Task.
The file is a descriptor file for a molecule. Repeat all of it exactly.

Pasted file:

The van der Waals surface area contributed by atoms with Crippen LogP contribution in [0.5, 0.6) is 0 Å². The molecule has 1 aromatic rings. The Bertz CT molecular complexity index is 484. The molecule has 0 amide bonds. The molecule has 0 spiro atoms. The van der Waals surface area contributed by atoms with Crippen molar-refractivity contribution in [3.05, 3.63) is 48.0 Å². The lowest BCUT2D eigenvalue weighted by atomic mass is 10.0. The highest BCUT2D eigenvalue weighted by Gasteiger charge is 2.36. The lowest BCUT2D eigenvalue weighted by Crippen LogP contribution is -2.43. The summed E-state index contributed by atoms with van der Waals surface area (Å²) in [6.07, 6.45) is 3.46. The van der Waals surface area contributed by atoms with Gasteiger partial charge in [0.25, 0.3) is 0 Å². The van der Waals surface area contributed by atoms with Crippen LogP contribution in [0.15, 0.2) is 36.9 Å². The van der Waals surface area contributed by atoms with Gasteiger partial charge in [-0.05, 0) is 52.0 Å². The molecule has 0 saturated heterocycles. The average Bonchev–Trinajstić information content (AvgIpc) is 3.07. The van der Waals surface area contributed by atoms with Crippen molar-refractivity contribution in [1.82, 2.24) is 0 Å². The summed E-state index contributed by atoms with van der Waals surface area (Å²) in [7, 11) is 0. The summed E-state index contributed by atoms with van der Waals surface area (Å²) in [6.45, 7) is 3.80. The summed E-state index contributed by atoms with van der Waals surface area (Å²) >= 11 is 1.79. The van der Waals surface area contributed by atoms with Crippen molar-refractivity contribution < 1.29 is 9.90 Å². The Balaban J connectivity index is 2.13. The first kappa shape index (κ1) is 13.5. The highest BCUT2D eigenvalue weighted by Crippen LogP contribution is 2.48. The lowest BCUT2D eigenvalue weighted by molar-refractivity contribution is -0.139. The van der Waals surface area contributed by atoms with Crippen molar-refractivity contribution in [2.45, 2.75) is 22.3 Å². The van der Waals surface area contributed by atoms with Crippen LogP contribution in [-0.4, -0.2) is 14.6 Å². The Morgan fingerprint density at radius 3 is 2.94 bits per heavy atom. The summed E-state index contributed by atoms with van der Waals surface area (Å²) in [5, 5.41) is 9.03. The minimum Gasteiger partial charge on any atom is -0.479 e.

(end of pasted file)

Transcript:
The van der Waals surface area contributed by atoms with Crippen LogP contribution in [0.5, 0.6) is 0 Å². The molecule has 1 aromatic rings. The Bertz CT molecular complexity index is 484. The molecule has 0 amide bonds. The molecule has 0 spiro atoms. The van der Waals surface area contributed by atoms with Crippen molar-refractivity contribution in [3.05, 3.63) is 48.0 Å². The lowest BCUT2D eigenvalue weighted by atomic mass is 10.0. The highest BCUT2D eigenvalue weighted by Gasteiger charge is 2.36. The lowest BCUT2D eigenvalue weighted by Crippen LogP contribution is -2.43. The summed E-state index contributed by atoms with van der Waals surface area (Å²) in [6.07, 6.45) is 3.46. The van der Waals surface area contributed by atoms with Gasteiger partial charge in [0.25, 0.3) is 0 Å². The van der Waals surface area contributed by atoms with Crippen LogP contribution in [0.15, 0.2) is 36.9 Å². The van der Waals surface area contributed by atoms with Gasteiger partial charge in [-0.05, 0) is 52.0 Å². The molecule has 0 saturated heterocycles. The average Bonchev–Trinajstić information content (AvgIpc) is 3.07. The van der Waals surface area contributed by atoms with Crippen molar-refractivity contribution in [1.82, 2.24) is 0 Å². The summed E-state index contributed by atoms with van der Waals surface area (Å²) in [7, 11) is 0. The summed E-state index contributed by atoms with van der Waals surface area (Å²) in [6.45, 7) is 3.80. The summed E-state index contributed by atoms with van der Waals surface area (Å²) >= 11 is 1.79. The van der Waals surface area contributed by atoms with Crippen molar-refractivity contribution < 1.29 is 9.90 Å². The Balaban J connectivity index is 2.13. The first kappa shape index (κ1) is 13.5. The highest BCUT2D eigenvalue weighted by Crippen LogP contribution is 2.48. The lowest BCUT2D eigenvalue weighted by molar-refractivity contribution is -0.139. The van der Waals surface area contributed by atoms with Crippen molar-refractivity contribution in [2.45, 2.75) is 22.3 Å². The van der Waals surface area contributed by atoms with Crippen LogP contribution in [-0.4, -0.2) is 14.6 Å². The Morgan fingerprint density at radius 3 is 2.94 bits per heavy atom. The summed E-state index contributed by atoms with van der Waals surface area (Å²) in [5, 5.41) is 9.03. The minimum Gasteiger partial charge on any atom is -0.479 e.